eCoronado.com welcomes new staff writer Siobhan Bailie to the team. Siobhan recently relocated from Australia with her Australian naval officer husband and two small children.
We arrived in San Diego mid June 2013 via a long and hectic flight from Australia, with an unsettled baby and irritable toddler in tow.
We settled into our temporary accommodation, a comfortable condominium located by the water in Coronado, compliments of the Australian Government, and conveniently located mere steps from Sharp Coronado Hospital. Several days later our toddler was diagnosed with chronic bronchitis, and our fifteen month old baby was diagnosed with child pneumonia. It was at this moment I felt a pang of homesickness and questioned my sanity for agreeing to such a big move; three years in San Diego whilst my husband served on military exchange at the Naval Air Station, North Island. I was, at least, thankful that the hospital was within walking distance (and that the hospital staff were amazing).
With our sick kids to care for, so began the task of buying a car, securing insurance, navigating the DMV, sourcing daycare, acquiring a work permit and social security number, and most importantly, finding a house rental to call home for the next three years. We had a budget, and according to Craigslist, Trulia and Padmapper, Coronado was not within our budget. So, we momentarily considered other family and budget friendly suburbs of San Diego… until our new Aussie friends, also serving the US Navy on military exchange, got wind of us considering living off the island.
To our new friends, it was worth crunching the numbers to restructure our overall budget, forgoing frivolous things such as furniture rental, in order to increase our house rental budget to bring us into the Coronado rental market.
I was getting a good vibe from my new Aussie military friends who were so passionate about living on this island called Coronado that is really a peninsula, but I digress. So my husband and I decided to follow their advice. Coronado or bust!
My husband and I dedicated 110% effort to finding a home in Coronado, during peak holiday season. No mean feat. The competition was high. Rentals were snapped up, it seemed, almost as soon as they were advertised. Multiple applicants applied for the same property. We called real estate agents, made new acquaintances, networked, conducted countless drive bys, annoyed and essentially begged our way into a lovely mid century family home, centrally located within walking distance of everything. Well, I guess it’s fair to say that if you live anywhere in the village, you are within walking distance, if not, biking distance from everything.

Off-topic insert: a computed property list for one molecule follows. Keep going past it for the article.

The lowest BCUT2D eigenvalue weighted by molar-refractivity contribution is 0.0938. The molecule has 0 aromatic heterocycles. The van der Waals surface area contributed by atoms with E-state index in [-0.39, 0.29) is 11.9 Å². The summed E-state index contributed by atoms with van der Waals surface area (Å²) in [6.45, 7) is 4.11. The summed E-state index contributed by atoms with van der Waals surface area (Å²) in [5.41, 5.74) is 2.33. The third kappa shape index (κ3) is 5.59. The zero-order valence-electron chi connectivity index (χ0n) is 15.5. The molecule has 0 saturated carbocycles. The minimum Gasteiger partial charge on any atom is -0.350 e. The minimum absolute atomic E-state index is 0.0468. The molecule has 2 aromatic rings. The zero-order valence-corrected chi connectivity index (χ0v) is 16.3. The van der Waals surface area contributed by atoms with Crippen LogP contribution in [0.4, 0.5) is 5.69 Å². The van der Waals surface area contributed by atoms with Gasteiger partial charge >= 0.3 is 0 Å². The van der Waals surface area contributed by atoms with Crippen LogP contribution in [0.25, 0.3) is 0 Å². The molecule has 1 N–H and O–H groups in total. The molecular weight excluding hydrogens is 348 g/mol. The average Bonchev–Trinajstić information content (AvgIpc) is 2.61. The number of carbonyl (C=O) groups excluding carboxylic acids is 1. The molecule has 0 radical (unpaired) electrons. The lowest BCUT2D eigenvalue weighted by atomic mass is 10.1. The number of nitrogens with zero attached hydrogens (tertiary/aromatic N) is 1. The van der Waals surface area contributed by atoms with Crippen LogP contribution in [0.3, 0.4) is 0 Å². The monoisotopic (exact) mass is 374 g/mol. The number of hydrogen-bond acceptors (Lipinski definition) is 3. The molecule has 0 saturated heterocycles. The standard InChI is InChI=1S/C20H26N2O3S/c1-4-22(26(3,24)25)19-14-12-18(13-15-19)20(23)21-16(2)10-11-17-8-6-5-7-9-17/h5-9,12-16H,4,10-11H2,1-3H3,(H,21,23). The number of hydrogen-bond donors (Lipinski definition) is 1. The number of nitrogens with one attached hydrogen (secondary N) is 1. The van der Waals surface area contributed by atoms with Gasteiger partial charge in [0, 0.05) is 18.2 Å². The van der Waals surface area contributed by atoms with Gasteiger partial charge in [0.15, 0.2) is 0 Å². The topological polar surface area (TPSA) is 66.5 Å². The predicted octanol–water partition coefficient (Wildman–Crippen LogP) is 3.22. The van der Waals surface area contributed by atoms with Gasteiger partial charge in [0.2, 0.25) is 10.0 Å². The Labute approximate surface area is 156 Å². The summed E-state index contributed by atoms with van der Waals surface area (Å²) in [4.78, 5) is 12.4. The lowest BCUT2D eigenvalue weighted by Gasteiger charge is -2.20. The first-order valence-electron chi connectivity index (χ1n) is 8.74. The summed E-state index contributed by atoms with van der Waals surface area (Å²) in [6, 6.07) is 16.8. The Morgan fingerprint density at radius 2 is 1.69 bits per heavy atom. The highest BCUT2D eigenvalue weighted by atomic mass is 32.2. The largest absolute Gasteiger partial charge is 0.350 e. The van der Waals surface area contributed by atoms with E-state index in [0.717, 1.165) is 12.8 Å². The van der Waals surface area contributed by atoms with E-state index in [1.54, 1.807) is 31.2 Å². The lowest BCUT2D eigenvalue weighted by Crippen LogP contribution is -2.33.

In our infancy of living on the island, I was so unaccustomed to walking to places that I would drive to the pharmacy, grocery store, beauty salon, doctors and any of the other amazing businesses and eateries on to island, only to later realize that it was quicker to walk. I won’t tell you how long it took me to come to this conclusion. My husband, on the other hand, who is a much quicker witted person than I, immediately figured out that walking and biking was a quicker mode of transportation and settled in quickly to his new way of getting about. He even bought a child trailer that hitches to the back of our bike.
Today, if you passed us in the street, buzzing around on our bikes or walking swiftly with our jogging stroller, we’d appear to be the quintessential Coronado parents, that would be until we opened our mouths and spoke with our broad Aussie accents.
I feel settled and at home in Coronado. I love the feeling of driving from San Diego, over the Coronado Bridge and experiencing the calm feeling that washes over you as you reduce your speed to 25 miles per hour and navigate your way home amongst other polite Coronado drivers.
I love when I walk down my street, my neighbors say hello or take the time to chat. The pace of Coronado life is agreeable to me.
The best indicator that we made the right choice moving to Coronado is when my three year old son says, with a smile on his face, “I like this house.” In the previous three years we have experienced several moves, as is common within any Navy family. We have also experienced the tell tale signs of child distress as a result of the transient military lifestyle: behavioral and emotional. To me, that fact that my son likes our house is not only a reflection of the structure of the dwelling (it is a lovely, homely house), but a reflection of his daycare, his friends, local attractions and the people my son interacts within the community. My son feels settled here. It’s comforting to know that we will spend the next several years living in a community that is safe, trustworthy, accepting, caring, and most of all, fun!
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